Plus (ongoing):        



Boston University

Boston, MA.
Open Night at Coit Observatory most Wednesdays 8:30 PM - 9:30 PM. 




The Sky at a Glance: February 2019


            Phases of the Moon:


New Moon

February 4

4:04 PM EST

First Quarter Moon

February 12

5:26 PM EST

Full Moon

February 19

10:54 AM EST

Last Quarter Moon

February 26

6:28 AM EST



Planet Visibility:


In Evening (after sunset):

    Neptune, in W

    Mercury, in W

    Uranus, in SW 

    Mars, in SW


At Midnight:



In Morning (before sunrise):

    Jupiter, in SE

    Venus, in SE

    Saturn, in SE  




  •   Comet 46P Wirtanen stays within the boundaries of Ursa Major, so remains circumpolar to observers in mid-northern latitudes On the 18th, it passes within a quarter-degree of 3rd-magnitude Theta Ursae Majoris. By then, however, the comet may have faded  to 9th magnitude.  



  •     There are no significant meteor showers in February.






Major Astronomical Events: February 2019

 February 2019

Feb. 1 Fri. 2:45 PM EST Moon @ max. dec. S (-21.146°); lowest southernmost position of year and of next 10 years
Feb. 2 Sat. 2:00 AM EST Moon 0.6° N of Saturn; 28° from Sun in morning sky
Feb. 2 Sat. 3:00 PM EST Moon 0.6° N of Pluto
Feb. 3 Sun. 2:00 PM EST Moon @ descending node
Feb. 4 Mon. 4:04 PM EST New Moon (farthest of the last 10 years, farthest of year, farthest of decade)
Feb. 5 Tue. 4:29 AM EST Moon @ apogee (406,556 km / 252,622 mi) (farthest apogee of year)
Feb. 5 Tue. 4:01 PM Ariane 5 launches Hellas-Sat 4/SaudiGeoSat 1, and India's GSAT 31
Feb. 6 Wed. 3:00 AM EST Moon 1.1° N of Vesta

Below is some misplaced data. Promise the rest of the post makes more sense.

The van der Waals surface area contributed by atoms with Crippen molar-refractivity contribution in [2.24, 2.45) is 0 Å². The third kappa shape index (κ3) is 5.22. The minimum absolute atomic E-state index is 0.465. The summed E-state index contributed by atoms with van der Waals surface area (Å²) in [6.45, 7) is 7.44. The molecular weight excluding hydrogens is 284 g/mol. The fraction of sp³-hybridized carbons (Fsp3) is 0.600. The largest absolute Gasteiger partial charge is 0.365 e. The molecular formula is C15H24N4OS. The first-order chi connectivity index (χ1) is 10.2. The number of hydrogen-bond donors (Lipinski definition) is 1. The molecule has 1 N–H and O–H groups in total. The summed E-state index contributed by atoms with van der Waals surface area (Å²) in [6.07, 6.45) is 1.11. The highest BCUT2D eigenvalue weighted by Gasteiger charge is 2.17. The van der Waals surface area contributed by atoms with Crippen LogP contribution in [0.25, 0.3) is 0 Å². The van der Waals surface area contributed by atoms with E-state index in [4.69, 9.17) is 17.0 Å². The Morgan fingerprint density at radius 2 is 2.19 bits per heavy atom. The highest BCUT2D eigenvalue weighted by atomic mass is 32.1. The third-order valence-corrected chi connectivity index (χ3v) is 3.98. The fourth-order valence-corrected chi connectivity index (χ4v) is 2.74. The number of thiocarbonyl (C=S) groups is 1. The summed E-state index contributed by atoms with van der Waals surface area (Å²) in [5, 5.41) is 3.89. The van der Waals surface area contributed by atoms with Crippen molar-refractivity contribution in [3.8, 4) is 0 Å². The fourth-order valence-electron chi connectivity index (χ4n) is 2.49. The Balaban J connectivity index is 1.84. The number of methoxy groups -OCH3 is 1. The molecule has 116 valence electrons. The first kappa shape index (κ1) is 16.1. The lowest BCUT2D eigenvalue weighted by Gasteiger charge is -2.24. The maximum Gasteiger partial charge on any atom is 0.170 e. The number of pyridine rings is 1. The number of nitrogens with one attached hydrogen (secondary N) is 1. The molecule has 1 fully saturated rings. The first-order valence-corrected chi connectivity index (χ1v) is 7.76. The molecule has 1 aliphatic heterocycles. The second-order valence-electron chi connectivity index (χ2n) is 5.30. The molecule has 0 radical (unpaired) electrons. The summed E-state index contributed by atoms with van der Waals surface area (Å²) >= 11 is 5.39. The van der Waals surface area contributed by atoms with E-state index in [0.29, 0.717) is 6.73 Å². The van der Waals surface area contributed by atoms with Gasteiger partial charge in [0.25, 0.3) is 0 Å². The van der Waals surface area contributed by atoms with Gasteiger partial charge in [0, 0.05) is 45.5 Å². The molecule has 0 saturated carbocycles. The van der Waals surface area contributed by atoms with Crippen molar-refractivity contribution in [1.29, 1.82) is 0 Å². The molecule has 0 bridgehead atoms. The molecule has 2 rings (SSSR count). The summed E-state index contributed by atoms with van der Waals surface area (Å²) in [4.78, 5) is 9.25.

Feb. 7 Thur. 1:00 AM EST Moon 3° S of Neptune; 27° from Sun in evening sky
Feb. 7 Thur. 11:47 AM EST Russian Soyuz launches EgyptSat-A Earth observation satellite   
Feb. 10 Sun. 11:00 AM EST Moon 6° S of Mars; 66° E of Sun in evening sky
Feb. 10 Sun. 3:00 PM EST Moon 5° S of Uranus; 68° and 67° from Sun in evening sky
Feb. 10 Sun. 3:00 PM EST Moon, Mars, and Uranus within circle 5.68° in diameter; 66° E of Sun
Feb. 11 Mon. 6:53 PM EST Equation of time @ minimum (-14.23 min.); latest Sun culmination of year
Feb. 12 Tue. 5:26 PM EST First Quarter Moon
Feb. 13 Wed. 5:00 AM EST Moon 8.4° SSE of Pleiades; 96° from Sun in evening sky
Feb. 13 Wed. 3:00 PM EST Mars 1.1° N of Uranus; 65° from Sun in evening sky
Feb. 13 Wed. 11:00 PM EST Moon 1.7° N of Aldebaran 105° from Sun in evening sky
Feb. 15 Fri.   Galileo born 450 years ago (1564)
Feb. 15 Fri. 11:56 PM EST Moon @ max. decl. N (+21.588°) lowest northernmost moon position of the next 10 years, and the 2nd lowest of the year
Feb. 16 Sat. 4:00 PM EST Sun enters Aquarius
Feb. 17 Sun. 1:00 AM EST Moon 7° S of Pollux; 146° and 144° from Sun in evening sky
Feb. 17 Sun. 5:00 AM EST Moon @ ascending node
Feb. 17 Sun. 11:00 PM EST Moon 0.6° S of Beehive (M44)
Feb. 18 Mon.   Hayabusa2 attempts sample collection from asteroid Ryugu.
Feb. 18 Mon. 9:00 AM EST Venus 1.1° N of Saturn; 43° from Sun in morning sky
Feb. 18 Tue. 9:00 PM EST Launch of Israeli non-profit SpaceIL Beresheet to Mare Serentatis
Feb. 19 Tue. 1:00 AM EST Mercury 0.67° NNW of Neptune, 15° from Sun in evening sky
Feb. 19 Tue. 4:03 AM EST Moon @ perigee (356,761 km / 221,681 mi) (nearest of year)
Feb. 19 Tue. 10:00 AM EST Moon 2.41° NNE of Regulus, 177° and 179° from Sun in midnight sky
Feb. 19 Tue. 10:54 AM EST Full Moon ("Full Snow Moon") (biggest of year, 3rd biggest of next 10 years) ("Supermoon")
Feb. 19 Tue. 4:37 PM EST Arianespace Soyuz rocket launches 10 broadband communications satellites for OneWeb.   
Feb. 21 Thur. 6:00 PM EST Hayabusa2 touches down on Ryugu for sample return
Feb. 23 Sat. 1:00 AM EST Moon 7.2° NNE of Spica; 130° from Sun in morning sky
Feb. 25 Mon.   Mercury @ perihelion
Feb. 26 Tue. 6:28 AM EST Last Quarter Moon
Feb. 26 Tue. 10:57 AM EST Mercury @ dichotomy
Feb. 26 Tue. 12:00 PM EST Moon 8.3° NNE of Antares; 87° and 88° from Sun in evening sky
Feb. 26 Tue. 8:00 PM EST Mercury @ greatest eastern elongation (18° E of Sun), evening sky
Feb. 27 Wed. 9:00 AM EST Moon 2° S of Jupiter; 77° from Sun in morning sky